Category Archives: reading

Nature Abhors a Vacuum

Jack once again posts his Wednesday guest post on Thursday – sigh – – –

It’s amazing the quote I remember from a School science lesson – –

The vacuum is, of course, what our lives could have become during the pandemic for the last year and a quarter!

The most obvious thing for us in fighting that vacuum is how our house has changed. Our ceilidh room was where we entertained friends, held house concerts, and even ceilidhs (hence the name). But it became our home entertainment center, with a big screen and a projector to plug into my laptop and a good set of speakers. Wendy bought a box set of all twenty seasons of ‘Law and Order’ which we along with favorite movies on some nights. (Currently rounding toward the end of season 19!)

The library morphed into Wendy’s home office whence she somehow managed to orchestrate the supply of PPE to health centers and hospitals all over the area from March-May 2020. After that it was her writing studio as she churned out a book with colleagues on COVID conspiracy theories. And it accrued quite a lot of craft items, as she discovered decoupage. Recently a friend visited and commented, “I see you found a new hobby, Wendy.”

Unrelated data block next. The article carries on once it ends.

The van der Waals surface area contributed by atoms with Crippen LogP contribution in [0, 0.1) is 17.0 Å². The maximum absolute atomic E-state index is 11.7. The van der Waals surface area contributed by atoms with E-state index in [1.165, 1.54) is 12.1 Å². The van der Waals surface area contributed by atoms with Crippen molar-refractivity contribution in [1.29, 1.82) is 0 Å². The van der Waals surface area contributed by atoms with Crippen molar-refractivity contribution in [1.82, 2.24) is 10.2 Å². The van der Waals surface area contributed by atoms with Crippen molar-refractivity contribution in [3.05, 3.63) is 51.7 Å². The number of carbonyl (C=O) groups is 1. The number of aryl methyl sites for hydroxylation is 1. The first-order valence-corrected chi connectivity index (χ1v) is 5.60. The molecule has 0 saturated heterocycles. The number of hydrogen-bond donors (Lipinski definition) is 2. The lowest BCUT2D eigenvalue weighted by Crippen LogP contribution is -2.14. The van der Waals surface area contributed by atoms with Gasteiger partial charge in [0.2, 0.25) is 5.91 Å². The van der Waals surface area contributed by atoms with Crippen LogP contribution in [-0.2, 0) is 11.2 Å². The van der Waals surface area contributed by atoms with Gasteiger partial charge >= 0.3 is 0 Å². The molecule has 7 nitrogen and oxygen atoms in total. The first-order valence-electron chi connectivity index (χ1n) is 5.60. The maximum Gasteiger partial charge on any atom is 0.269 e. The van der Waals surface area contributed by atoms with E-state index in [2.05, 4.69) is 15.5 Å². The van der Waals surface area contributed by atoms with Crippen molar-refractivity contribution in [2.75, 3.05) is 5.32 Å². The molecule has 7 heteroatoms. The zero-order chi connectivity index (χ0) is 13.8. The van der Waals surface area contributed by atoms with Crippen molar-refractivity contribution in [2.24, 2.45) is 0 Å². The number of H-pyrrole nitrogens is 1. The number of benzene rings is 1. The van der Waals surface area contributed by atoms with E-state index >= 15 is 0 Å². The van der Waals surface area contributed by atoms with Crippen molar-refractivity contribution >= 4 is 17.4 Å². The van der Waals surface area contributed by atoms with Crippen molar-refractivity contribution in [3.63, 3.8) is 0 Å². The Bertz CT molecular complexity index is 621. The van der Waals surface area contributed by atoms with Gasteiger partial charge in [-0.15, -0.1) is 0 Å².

Our guest room continued to double as my studio where I prepare my radio show. But there was a period when I unusually had to pre-record the links out in our backyard log cabin, which was slow and tedious. That was due to some noise control efforts, since we have a sound proof box in the cabin.

But a lot of our time has been spent outside trying to learn how to grow vegetables. Last year wasn’t too successful but we have better hopes for this year. Some good friends tilled an extra section of the yard and it has carrots, beets, onions and the ‘the three sisters’ (corn, beans and squash), which all seem to be coming along fine. And Wendy has taken up foraging, which she calls lazy gardening. Why ignore nature presenting us with things like purslane and burdock—especially when we turn out to suck at gardening in the first place?

Our corn is as high as a baby elephant’s eye!

It would have been very easy for us to be ‘couch potatoes’ looking at the walls, but Wendy deliberately set her face against that and made sure, from the start, we would be occupied. We read lots of books—not to mention she had two published and has another two on the way. I took on some small construction projects and we made a fence to keep our chickens away from the back deck. Despite our failures, the garden has seen results. And we had the window visitors; people came by to drop off or pick up items (when the PPE runs ended Wendy kept going with a buy nothing list for the county, ranging from food to clothing to household detritus. I believe our neighbors might think we’re dealing drugs, the number of window packages that have been passed around here, and items left on doorsteps in mysterious lumpy packages. But she’s done some wonderful things for some community members with these free items.)